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Iraq in the rear-view mirror

An Army convoy passes through a landscape littered with memories.

August 18, 2010|Ned Parker

Their Stryker, hulking in the dark like a dinosaur, is prepped with coolers full of water and Gatorade. The iPod is wired into the communications system. Now all they can do is wait for the ride their commanders have named "the last patrol."

It's just past midnight Monday at Camp Taji on the northern boundary of Baghdad. Staff Sgt. Shawn Sedillo chats with his gunner, Spc. Ben Longoria, and driver, Spc. Joseph LeFevre, who are smoking outside the motor pool. Sedillo's deputy, Sgt. Dennis Hill, naps inside their armored vehicle's box-like interior, grateful to get away from his hyper buddies. A friend brings them Taco Bell burritos and Burger King chicken tenders.

The men belong to the Army's 4th Brigade, 2nd Infantry Division, the last formal U.S. military combat detachment to leave Iraq after America's seven-year war. Over the course of three days, 360 military vehicles and 1,800 soldiers are taking the road through Baghdad and the Shiite south to Kuwait.

For these soldiers, the road out is marked with blood and regret for the years spent away from family. Sometimes the Iraqis welcomed them, sometimes they wished them dead. The sides remain unfathomable to each other even today; frustration and anger creep into the soldiers' tone, much as it did when troops first arrived years ago.

At 1 a.m., a dozen sergeants and lieutenants gather in a semicircle for their briefing about the route. "It's just another roll," a lieutenant says as one man packs a wad of tobacco into his mouth. He spits and the musty smell fills the air. "Take everything slow. It's the last mission. There's no reason for anyone to get hurt."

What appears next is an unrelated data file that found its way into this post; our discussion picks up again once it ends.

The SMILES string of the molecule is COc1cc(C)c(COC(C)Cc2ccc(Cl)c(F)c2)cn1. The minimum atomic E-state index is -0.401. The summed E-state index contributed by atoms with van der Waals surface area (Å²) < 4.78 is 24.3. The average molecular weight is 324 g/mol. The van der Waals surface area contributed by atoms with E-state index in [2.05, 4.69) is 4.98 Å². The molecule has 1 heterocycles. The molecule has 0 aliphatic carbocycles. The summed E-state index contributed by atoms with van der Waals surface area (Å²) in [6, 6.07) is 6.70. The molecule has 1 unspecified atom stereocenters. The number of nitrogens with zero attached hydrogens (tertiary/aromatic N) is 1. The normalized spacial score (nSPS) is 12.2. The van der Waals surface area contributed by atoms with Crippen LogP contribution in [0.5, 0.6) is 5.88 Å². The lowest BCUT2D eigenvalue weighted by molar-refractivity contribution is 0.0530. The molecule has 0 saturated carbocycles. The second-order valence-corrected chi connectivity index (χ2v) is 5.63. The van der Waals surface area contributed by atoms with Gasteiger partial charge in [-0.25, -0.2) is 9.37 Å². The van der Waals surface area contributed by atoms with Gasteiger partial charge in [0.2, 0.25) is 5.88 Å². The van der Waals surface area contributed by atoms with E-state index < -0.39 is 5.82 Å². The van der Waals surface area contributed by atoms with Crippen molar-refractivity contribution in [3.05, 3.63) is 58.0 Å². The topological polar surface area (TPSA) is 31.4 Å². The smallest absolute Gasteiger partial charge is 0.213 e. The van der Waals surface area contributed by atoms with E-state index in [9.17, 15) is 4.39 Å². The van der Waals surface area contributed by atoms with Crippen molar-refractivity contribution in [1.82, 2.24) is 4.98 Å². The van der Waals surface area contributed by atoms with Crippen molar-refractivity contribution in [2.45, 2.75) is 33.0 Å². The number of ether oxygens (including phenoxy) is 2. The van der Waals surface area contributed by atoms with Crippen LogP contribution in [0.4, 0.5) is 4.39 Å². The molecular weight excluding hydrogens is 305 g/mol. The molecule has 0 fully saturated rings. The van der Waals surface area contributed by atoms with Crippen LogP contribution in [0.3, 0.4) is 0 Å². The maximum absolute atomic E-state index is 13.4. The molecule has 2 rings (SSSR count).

Sedillo, 35, grins. He's the senior scout who will lead the line of 16 Strykers from Arrow Company, with an eye for possible bombs or ambushes. "I'm totally excited," he says. "We'll go right down the street."

It's dark still, but he gets pumped thinking about passing the garbage dump and squatter camp on the western edge of Baghdad they've named District 9, after the horror movie where aliens living in a refugee camp feed on cans of cat food.

He smiles again. "It's going to be awesome."


Earlier that night, Sedillo sat in front of his trailer. He had arranged his pack, his guitar and M-4 assault rifle to tote them to the motor pool. Soldiers had burned their papers in barbecue grills; stray cereal boxes and Gatorade cans littered the ground.

Sedillo doubted he would miss the place. Since 2003, he had spent more time in Iraq than at his home in Colorado, with four tours under his belt. He has tried quitting the Army, but he always needed money for his family.

On his second night in Iraq, in May 2003, he was introduced to the violence that would define his life for the next seven years. Demonstrators had gathered outside the mayor's compound in the western city of Fallouja. Sedillo stood on the roof and watched the mob of Iraqis shouting in Arabic and throwing rocks.

"This is crazy and insane," he recalls thinking. He remembers a U.S. Army convoy pulling up and the roar of a .50-caliber machine gun firing. A man's head exploding, blood and brain matter spattering the crowd.

That summer, the company commander, Capt. Joshua Byers, and a platoon sergeant were killed while scouting near Fallouja in a Humvee. The captain's vehicle was dragged back to their base coated with blood. "That was reality right there. The first of many. We were taking casualties," he says. "We were pissed off. Mad. Real mad."

He spent the night that Thanksgiving in the pouring rain hunting for buried weapons in a field. In December, Saddam Hussein was captured north of Baghdad and he thought: "Well, let's f------ go home. But we didn't go home. We stayed."

By the time his first deployment was finished in March 2004, his regiment had lost 93 soldiers in action. His unit was rushed back in early 2005, with the news of his redeployment coming on Valentine's Day. He told his wife, Happy Valentine's Day.

This time he promised he would bring all his men home. "But not everyone came home."

They were stationed in Tall Afar in northern Iraq, a nexus for armed groups coming in from Syria. His unit had been assigned to guard a hospital. They were resting between patrols when one of his men walked down the hall to the bathroom. Sgt. Jacob Simpson. A large explosion shook their room and they laughed, thinking it was nothing. A medic walked into the hallway and shouted, "Simpson is dead!"

Afterward, he kept replaying Simpson's death. "It's one of those things. If I had kept him in the room a little longer, he wouldn't have died. It was one of those random one-in-a-million shots."


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